The musical Memphis follows stardust hopeful Felicia Farrell and disc jockey Huey Calhoun on their ascent from underground juke joints to rock ‘n’ roll fame.
A Broadway smash from 2009 to 2012, Memphis won Tony Awards in 2010 for Best Musical, Best Book (by Joe DiPietro) and Best Original Score (by David Bryan and DiPietro). Now on its second national tour with new direction and choreography by Amy McCleary, the 22-person touring version of Memphis performs at the Hult Center Feb. 23 and 24.
“The show pays attention to what was happening in Memphis at that time,” Director McCleary says. “It’s when they took rhythm and blues and figured out if they sped it up, it became rock ‘n’ roll. Kids would drive for miles to hear this music.”
Set against the backdrop of the segregated ’50s, Memphis uses song and dance to explore the highs and the lows of a pivotal moment in history.
As a choreographer, McCleary says the musical score excites her “because it has a lot of wonderful rhythm and accents.” Building on a lexicon of ’50s dance styles, McCleary says the show features “tons of singing and dancing, from swing and partner dance to Motown.”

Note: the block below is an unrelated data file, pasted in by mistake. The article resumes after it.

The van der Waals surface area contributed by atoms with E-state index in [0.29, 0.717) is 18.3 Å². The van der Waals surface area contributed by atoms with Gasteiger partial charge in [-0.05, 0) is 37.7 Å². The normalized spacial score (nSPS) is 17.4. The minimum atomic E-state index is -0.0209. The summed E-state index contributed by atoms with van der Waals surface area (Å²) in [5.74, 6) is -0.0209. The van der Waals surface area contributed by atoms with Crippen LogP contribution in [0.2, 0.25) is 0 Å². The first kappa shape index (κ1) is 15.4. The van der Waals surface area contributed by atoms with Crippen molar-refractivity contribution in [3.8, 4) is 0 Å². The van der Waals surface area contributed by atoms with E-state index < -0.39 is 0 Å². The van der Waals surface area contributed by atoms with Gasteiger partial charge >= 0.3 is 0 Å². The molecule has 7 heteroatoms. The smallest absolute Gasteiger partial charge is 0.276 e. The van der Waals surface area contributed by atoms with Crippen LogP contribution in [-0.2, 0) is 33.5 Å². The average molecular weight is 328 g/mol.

And as a director, McCleary says she admires the show’s narrative. “The script writer plays a fine line between drama and comedy,” she says. “You’re enjoying yourself, and then you’ll see something that reminds you, ‘this is 1952,’ and there are real problems and issues.”
McCleary advises bringing “older, educated children” to the performance. “I’d rate it PG-13,” she says.
The show’s catchy tunes and exciting dance numbers, McCleary notes, can serve as an entrée to learning more about the civil rights movement.
“It’s a great platform to start discussions about a great period of history,” McCleary says. “And to notice how art can bring about change.” ν
Memphis runs at the Hult Center 7:30 pm Feb. 23 and 24. For tickets, please visit hultcenter.org; $33-$78.